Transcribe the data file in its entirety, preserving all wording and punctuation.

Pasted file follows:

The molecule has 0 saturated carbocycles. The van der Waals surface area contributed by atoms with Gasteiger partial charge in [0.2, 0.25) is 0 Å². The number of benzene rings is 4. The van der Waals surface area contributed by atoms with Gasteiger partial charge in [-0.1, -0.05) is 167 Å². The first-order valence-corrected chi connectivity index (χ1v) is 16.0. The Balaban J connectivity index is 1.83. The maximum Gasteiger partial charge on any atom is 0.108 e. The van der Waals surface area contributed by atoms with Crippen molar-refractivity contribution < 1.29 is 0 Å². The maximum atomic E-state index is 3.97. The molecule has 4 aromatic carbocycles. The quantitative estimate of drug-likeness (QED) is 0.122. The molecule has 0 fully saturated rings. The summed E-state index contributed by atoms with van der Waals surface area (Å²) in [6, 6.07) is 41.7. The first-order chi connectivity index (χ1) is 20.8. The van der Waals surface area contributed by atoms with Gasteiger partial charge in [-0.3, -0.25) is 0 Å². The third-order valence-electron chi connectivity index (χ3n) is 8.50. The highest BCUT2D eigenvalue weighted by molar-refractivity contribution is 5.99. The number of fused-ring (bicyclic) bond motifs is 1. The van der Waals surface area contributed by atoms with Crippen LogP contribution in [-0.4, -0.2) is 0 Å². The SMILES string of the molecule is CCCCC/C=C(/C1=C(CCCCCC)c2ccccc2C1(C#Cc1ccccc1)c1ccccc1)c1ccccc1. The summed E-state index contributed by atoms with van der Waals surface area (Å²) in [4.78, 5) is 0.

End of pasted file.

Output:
The molecule has 0 saturated carbocycles. The van der Waals surface area contributed by atoms with Gasteiger partial charge in [0.2, 0.25) is 0 Å². The number of benzene rings is 4. The van der Waals surface area contributed by atoms with Gasteiger partial charge in [-0.1, -0.05) is 167 Å². The first-order valence-corrected chi connectivity index (χ1v) is 16.0. The Balaban J connectivity index is 1.83. The maximum Gasteiger partial charge on any atom is 0.108 e. The van der Waals surface area contributed by atoms with Crippen molar-refractivity contribution < 1.29 is 0 Å². The maximum atomic E-state index is 3.97. The molecule has 4 aromatic carbocycles. The quantitative estimate of drug-likeness (QED) is 0.122. The molecule has 0 fully saturated rings. The summed E-state index contributed by atoms with van der Waals surface area (Å²) in [6, 6.07) is 41.7. The first-order chi connectivity index (χ1) is 20.8. The van der Waals surface area contributed by atoms with Gasteiger partial charge in [-0.3, -0.25) is 0 Å². The third-order valence-electron chi connectivity index (χ3n) is 8.50. The highest BCUT2D eigenvalue weighted by molar-refractivity contribution is 5.99. The number of fused-ring (bicyclic) bond motifs is 1. The van der Waals surface area contributed by atoms with Crippen LogP contribution in [-0.4, -0.2) is 0 Å². The SMILES string of the molecule is CCCCC/C=C(/C1=C(CCCCCC)c2ccccc2C1(C#Cc1ccccc1)c1ccccc1)c1ccccc1. The summed E-state index contributed by atoms with van der Waals surface area (Å²) in [4.78, 5) is 0.